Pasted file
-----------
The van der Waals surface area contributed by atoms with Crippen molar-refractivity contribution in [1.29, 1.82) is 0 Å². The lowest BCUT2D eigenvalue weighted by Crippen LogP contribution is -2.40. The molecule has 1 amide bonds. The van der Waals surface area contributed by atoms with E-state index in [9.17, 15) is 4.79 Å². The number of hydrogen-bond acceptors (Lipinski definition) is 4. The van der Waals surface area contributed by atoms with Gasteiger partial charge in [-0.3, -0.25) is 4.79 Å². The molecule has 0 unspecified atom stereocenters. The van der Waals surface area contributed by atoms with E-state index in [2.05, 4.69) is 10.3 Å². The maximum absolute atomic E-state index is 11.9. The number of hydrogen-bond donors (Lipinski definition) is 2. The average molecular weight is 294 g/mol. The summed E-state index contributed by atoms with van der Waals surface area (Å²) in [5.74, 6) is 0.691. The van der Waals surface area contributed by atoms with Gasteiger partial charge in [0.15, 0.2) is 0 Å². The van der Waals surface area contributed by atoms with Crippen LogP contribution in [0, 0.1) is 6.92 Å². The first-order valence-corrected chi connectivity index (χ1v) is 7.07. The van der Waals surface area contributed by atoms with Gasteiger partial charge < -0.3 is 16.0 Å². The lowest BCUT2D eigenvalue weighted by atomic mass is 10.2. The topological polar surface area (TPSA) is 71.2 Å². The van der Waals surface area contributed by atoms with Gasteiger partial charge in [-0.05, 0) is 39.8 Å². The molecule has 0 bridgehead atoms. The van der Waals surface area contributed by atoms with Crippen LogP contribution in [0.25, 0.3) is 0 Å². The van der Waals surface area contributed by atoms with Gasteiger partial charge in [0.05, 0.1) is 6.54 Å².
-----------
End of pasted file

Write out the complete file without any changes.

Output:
The van der Waals surface area contributed by atoms with Crippen molar-refractivity contribution in [1.29, 1.82) is 0 Å². The lowest BCUT2D eigenvalue weighted by Crippen LogP contribution is -2.40. The molecule has 1 amide bonds. The van der Waals surface area contributed by atoms with E-state index in [9.17, 15) is 4.79 Å². The number of hydrogen-bond acceptors (Lipinski definition) is 4. The van der Waals surface area contributed by atoms with Gasteiger partial charge in [-0.3, -0.25) is 4.79 Å². The molecule has 0 unspecified atom stereocenters. The van der Waals surface area contributed by atoms with E-state index in [2.05, 4.69) is 10.3 Å². The maximum absolute atomic E-state index is 11.9. The number of hydrogen-bond donors (Lipinski definition) is 2. The average molecular weight is 294 g/mol. The summed E-state index contributed by atoms with van der Waals surface area (Å²) in [5.74, 6) is 0.691. The van der Waals surface area contributed by atoms with Gasteiger partial charge in [0.15, 0.2) is 0 Å². The van der Waals surface area contributed by atoms with Crippen LogP contribution in [0, 0.1) is 6.92 Å². The first-order valence-corrected chi connectivity index (χ1v) is 7.07. The van der Waals surface area contributed by atoms with Gasteiger partial charge < -0.3 is 16.0 Å². The lowest BCUT2D eigenvalue weighted by atomic mass is 10.2. The topological polar surface area (TPSA) is 71.2 Å². The van der Waals surface area contributed by atoms with Gasteiger partial charge in [-0.05, 0) is 39.8 Å². The molecule has 0 bridgehead atoms. The van der Waals surface area contributed by atoms with Crippen LogP contribution in [0.25, 0.3) is 0 Å². The van der Waals surface area contributed by atoms with Gasteiger partial charge in [0.05, 0.1) is 6.54 Å².